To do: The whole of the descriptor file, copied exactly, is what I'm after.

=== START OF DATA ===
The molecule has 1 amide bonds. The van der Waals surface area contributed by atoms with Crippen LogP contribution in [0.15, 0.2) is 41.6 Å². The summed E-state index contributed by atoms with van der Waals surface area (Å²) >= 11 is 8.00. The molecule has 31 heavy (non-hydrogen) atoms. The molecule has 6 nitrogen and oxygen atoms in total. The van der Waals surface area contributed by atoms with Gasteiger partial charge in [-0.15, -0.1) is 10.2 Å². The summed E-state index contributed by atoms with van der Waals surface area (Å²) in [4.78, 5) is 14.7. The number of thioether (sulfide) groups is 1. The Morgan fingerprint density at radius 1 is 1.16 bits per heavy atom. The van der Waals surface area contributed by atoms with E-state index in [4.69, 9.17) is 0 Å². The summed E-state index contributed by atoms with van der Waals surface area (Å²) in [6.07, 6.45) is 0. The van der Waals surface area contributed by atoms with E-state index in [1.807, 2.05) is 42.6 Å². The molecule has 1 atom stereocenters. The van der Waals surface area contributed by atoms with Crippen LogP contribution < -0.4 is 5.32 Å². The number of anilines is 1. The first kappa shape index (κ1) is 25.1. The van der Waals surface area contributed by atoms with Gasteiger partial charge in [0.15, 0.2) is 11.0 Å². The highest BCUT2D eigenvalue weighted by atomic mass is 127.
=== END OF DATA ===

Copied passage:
The molecule has 1 amide bonds. The van der Waals surface area contributed by atoms with Crippen LogP contribution in [0.15, 0.2) is 41.6 Å². The summed E-state index contributed by atoms with van der Waals surface area (Å²) >= 11 is 8.00. The molecule has 31 heavy (non-hydrogen) atoms. The molecule has 6 nitrogen and oxygen atoms in total. The van der Waals surface area contributed by atoms with Gasteiger partial charge in [-0.15, -0.1) is 10.2 Å². The summed E-state index contributed by atoms with van der Waals surface area (Å²) in [4.78, 5) is 14.7. The number of thioether (sulfide) groups is 1. The Morgan fingerprint density at radius 1 is 1.16 bits per heavy atom. The van der Waals surface area contributed by atoms with E-state index in [4.69, 9.17) is 0 Å². The summed E-state index contributed by atoms with van der Waals surface area (Å²) in [6.07, 6.45) is 0. The van der Waals surface area contributed by atoms with E-state index in [1.807, 2.05) is 42.6 Å². The molecule has 1 atom stereocenters. The van der Waals surface area contributed by atoms with Crippen LogP contribution < -0.4 is 5.32 Å². The number of anilines is 1. The first kappa shape index (κ1) is 25.1. The van der Waals surface area contributed by atoms with Gasteiger partial charge in [0.15, 0.2) is 11.0 Å². The highest BCUT2D eigenvalue weighted by atomic mass is 127.